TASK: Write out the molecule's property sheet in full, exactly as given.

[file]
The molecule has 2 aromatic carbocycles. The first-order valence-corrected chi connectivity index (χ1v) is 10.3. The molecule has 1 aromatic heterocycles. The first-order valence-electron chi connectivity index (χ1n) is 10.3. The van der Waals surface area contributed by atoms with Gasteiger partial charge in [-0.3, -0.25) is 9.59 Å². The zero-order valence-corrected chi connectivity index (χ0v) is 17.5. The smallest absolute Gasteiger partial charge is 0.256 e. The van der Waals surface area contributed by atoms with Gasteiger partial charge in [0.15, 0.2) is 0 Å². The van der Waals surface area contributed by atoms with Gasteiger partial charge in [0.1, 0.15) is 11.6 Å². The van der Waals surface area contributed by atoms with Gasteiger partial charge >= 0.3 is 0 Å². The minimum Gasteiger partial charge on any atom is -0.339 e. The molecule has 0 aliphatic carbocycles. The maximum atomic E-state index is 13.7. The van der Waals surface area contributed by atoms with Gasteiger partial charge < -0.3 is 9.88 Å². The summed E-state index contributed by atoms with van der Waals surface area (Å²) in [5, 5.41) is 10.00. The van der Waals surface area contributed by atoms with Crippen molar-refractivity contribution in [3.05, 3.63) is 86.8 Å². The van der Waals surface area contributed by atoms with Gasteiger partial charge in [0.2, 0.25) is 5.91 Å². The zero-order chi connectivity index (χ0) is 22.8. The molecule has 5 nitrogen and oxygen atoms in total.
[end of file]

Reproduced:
The molecule has 2 aromatic carbocycles. The first-order valence-corrected chi connectivity index (χ1v) is 10.3. The molecule has 1 aromatic heterocycles. The first-order valence-electron chi connectivity index (χ1n) is 10.3. The van der Waals surface area contributed by atoms with Gasteiger partial charge in [-0.3, -0.25) is 9.59 Å². The zero-order valence-corrected chi connectivity index (χ0v) is 17.5. The smallest absolute Gasteiger partial charge is 0.256 e. The van der Waals surface area contributed by atoms with Gasteiger partial charge in [0.15, 0.2) is 0 Å². The van der Waals surface area contributed by atoms with Gasteiger partial charge in [0.1, 0.15) is 11.6 Å². The van der Waals surface area contributed by atoms with Gasteiger partial charge >= 0.3 is 0 Å². The minimum Gasteiger partial charge on any atom is -0.339 e. The molecule has 0 aliphatic carbocycles. The maximum atomic E-state index is 13.7. The van der Waals surface area contributed by atoms with Gasteiger partial charge < -0.3 is 9.88 Å². The summed E-state index contributed by atoms with van der Waals surface area (Å²) in [5, 5.41) is 10.00. The van der Waals surface area contributed by atoms with Crippen molar-refractivity contribution in [3.05, 3.63) is 86.8 Å². The van der Waals surface area contributed by atoms with Gasteiger partial charge in [0.2, 0.25) is 5.91 Å². The zero-order chi connectivity index (χ0) is 22.8. The molecule has 5 nitrogen and oxygen atoms in total.